GUIDE TO GROWING BROCCOFLOWER AND ROMANESCO

Broccoli is one of those vegetables that we tell our kids are good for them and as a result they refuse to eat it. But that is no reason to stop us growing this useful vegetable. In fact what we are concerned with here is the broccoli cauliflower cross known as Broccoflower and the Romanesco broccoli. I found an article on the Gardening Channel which has instructions on how to grow these vegetables and how to deal with common problems that can occur.

types of broccoflower and how to grow
Two similar vegetables are sometimes called broccoflower. One is a trade-marked hybrid between broccoli and cauliflower, richer in vitamin A than either of its parents and also well endowed with vitamin C. Its cauliflower-shaped yellow-green heads have a sweet cauliflower-like taste.
The other is also called Romanesco broccoli. Its lime-green heads with conical florets may weigh up to 4-5 pounds at maturity. Care for the two vegetables is similar, but Romanesco is slower to mature and can grow larger. You can harvest cauliflower-type broccoflower 70 days after transplanting, but Romanesco requires nearly 100 days. Romanesco is an Italian heirloom with a nutty flavor and is a popular vegetable in fine restaurants.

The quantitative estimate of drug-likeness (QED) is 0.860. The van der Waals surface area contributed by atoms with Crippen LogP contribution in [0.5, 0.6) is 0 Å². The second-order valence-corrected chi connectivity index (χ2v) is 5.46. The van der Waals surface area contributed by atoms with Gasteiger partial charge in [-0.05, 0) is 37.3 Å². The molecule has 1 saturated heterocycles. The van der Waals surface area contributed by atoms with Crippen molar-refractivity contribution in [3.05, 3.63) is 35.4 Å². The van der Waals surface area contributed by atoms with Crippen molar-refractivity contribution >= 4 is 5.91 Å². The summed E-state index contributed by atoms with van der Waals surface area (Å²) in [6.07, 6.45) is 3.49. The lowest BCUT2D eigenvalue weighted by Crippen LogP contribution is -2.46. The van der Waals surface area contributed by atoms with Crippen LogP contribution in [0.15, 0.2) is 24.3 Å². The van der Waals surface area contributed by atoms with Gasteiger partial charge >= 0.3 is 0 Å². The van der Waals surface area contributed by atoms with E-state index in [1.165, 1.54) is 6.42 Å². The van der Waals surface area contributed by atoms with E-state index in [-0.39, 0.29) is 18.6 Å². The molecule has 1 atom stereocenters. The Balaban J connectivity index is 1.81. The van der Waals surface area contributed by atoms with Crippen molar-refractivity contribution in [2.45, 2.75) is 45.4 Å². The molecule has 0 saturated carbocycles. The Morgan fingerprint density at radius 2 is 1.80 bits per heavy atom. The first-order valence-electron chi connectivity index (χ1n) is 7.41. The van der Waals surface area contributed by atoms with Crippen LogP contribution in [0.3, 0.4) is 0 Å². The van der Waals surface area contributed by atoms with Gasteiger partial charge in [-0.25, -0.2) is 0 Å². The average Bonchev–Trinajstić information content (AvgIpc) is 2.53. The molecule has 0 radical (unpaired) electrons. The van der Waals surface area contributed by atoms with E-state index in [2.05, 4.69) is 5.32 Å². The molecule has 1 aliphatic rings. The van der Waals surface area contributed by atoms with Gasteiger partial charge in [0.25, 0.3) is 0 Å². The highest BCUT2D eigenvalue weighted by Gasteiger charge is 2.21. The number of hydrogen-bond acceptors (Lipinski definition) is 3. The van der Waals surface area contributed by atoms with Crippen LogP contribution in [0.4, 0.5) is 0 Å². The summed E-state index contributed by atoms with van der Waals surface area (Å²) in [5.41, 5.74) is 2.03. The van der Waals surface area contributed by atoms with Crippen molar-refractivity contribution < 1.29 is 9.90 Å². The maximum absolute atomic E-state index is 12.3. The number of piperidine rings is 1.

How to Grow and Care for Broccoflower

Broccoflower is a cool-season crop. Northern gardeners should transplant 4-6 week-old broccoflower seedlings outside 2 weeks before the spring free-frost date (your local Cooperative Extension can tell you when that is). Southern growers may set transplants out in August for a fall harvest or (in very warm areas) plant seeds in October for a winter harvest.
Broccoflower thrives in a very rich soil with lots of nitrogen. Add several inches of finished compost or well-rotted manure to your soil before planting. You can mix in a small amount of blood meal for an extra nitrogen boost.
Mulching your broccoflower with lawn clippings (from a lawn that?s not treated with herbicides) will help to keep the soil cool and weed-free as well as providing an extra nitrogen boost when the clippings break down. Biweekly feeding with compost tea or fish emulsion will help your broccoflower to thrive.

See more at the Gardening Channel